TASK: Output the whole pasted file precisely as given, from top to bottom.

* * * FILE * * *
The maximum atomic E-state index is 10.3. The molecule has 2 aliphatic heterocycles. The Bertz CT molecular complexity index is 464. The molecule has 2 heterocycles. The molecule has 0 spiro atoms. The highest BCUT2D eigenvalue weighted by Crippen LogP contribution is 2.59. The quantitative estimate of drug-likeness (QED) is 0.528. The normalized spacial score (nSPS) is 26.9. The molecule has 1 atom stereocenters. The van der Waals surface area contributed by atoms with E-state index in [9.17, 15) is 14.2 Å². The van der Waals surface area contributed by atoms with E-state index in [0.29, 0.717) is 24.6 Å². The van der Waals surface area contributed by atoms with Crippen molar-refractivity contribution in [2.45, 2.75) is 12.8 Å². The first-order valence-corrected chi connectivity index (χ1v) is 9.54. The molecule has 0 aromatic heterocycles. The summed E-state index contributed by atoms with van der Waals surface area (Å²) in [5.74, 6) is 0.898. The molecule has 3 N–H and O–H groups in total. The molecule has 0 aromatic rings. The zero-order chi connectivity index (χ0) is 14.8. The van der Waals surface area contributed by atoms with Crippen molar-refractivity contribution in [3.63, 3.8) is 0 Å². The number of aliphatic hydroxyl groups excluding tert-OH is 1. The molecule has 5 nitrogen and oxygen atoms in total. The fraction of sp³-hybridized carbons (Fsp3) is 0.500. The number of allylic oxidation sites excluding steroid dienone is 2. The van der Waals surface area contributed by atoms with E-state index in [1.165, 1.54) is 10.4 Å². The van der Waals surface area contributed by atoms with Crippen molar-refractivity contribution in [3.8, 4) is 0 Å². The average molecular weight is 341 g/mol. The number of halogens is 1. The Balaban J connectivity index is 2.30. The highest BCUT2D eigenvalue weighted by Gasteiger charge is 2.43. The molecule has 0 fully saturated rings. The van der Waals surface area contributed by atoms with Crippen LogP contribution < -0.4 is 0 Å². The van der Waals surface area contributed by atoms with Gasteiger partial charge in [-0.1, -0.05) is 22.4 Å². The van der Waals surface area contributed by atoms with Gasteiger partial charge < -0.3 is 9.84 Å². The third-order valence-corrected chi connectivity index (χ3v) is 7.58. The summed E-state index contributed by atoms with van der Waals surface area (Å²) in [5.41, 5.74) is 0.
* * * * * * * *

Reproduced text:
The maximum atomic E-state index is 10.3. The molecule has 2 aliphatic heterocycles. The Bertz CT molecular complexity index is 464. The molecule has 2 heterocycles. The molecule has 0 spiro atoms. The highest BCUT2D eigenvalue weighted by Crippen LogP contribution is 2.59. The quantitative estimate of drug-likeness (QED) is 0.528. The normalized spacial score (nSPS) is 26.9. The molecule has 1 atom stereocenters. The van der Waals surface area contributed by atoms with E-state index in [9.17, 15) is 14.2 Å². The van der Waals surface area contributed by atoms with E-state index in [0.29, 0.717) is 24.6 Å². The van der Waals surface area contributed by atoms with Crippen molar-refractivity contribution in [2.45, 2.75) is 12.8 Å². The first-order valence-corrected chi connectivity index (χ1v) is 9.54. The molecule has 0 aromatic heterocycles. The summed E-state index contributed by atoms with van der Waals surface area (Å²) in [5.74, 6) is 0.898. The molecule has 3 N–H and O–H groups in total. The molecule has 0 aromatic rings. The zero-order chi connectivity index (χ0) is 14.8. The van der Waals surface area contributed by atoms with Crippen molar-refractivity contribution in [3.63, 3.8) is 0 Å². The number of aliphatic hydroxyl groups excluding tert-OH is 1. The molecule has 5 nitrogen and oxygen atoms in total. The fraction of sp³-hybridized carbons (Fsp3) is 0.500. The number of allylic oxidation sites excluding steroid dienone is 2. The van der Waals surface area contributed by atoms with E-state index in [1.165, 1.54) is 10.4 Å². The van der Waals surface area contributed by atoms with Crippen molar-refractivity contribution in [3.8, 4) is 0 Å². The average molecular weight is 341 g/mol. The number of halogens is 1. The Balaban J connectivity index is 2.30. The highest BCUT2D eigenvalue weighted by Gasteiger charge is 2.43. The molecule has 0 fully saturated rings. The van der Waals surface area contributed by atoms with Crippen LogP contribution < -0.4 is 0 Å². The van der Waals surface area contributed by atoms with Gasteiger partial charge in [-0.1, -0.05) is 22.4 Å². The van der Waals surface area contributed by atoms with Gasteiger partial charge < -0.3 is 9.84 Å². The third-order valence-corrected chi connectivity index (χ3v) is 7.58. The summed E-state index contributed by atoms with van der Waals surface area (Å²) in [5.41, 5.74) is 0.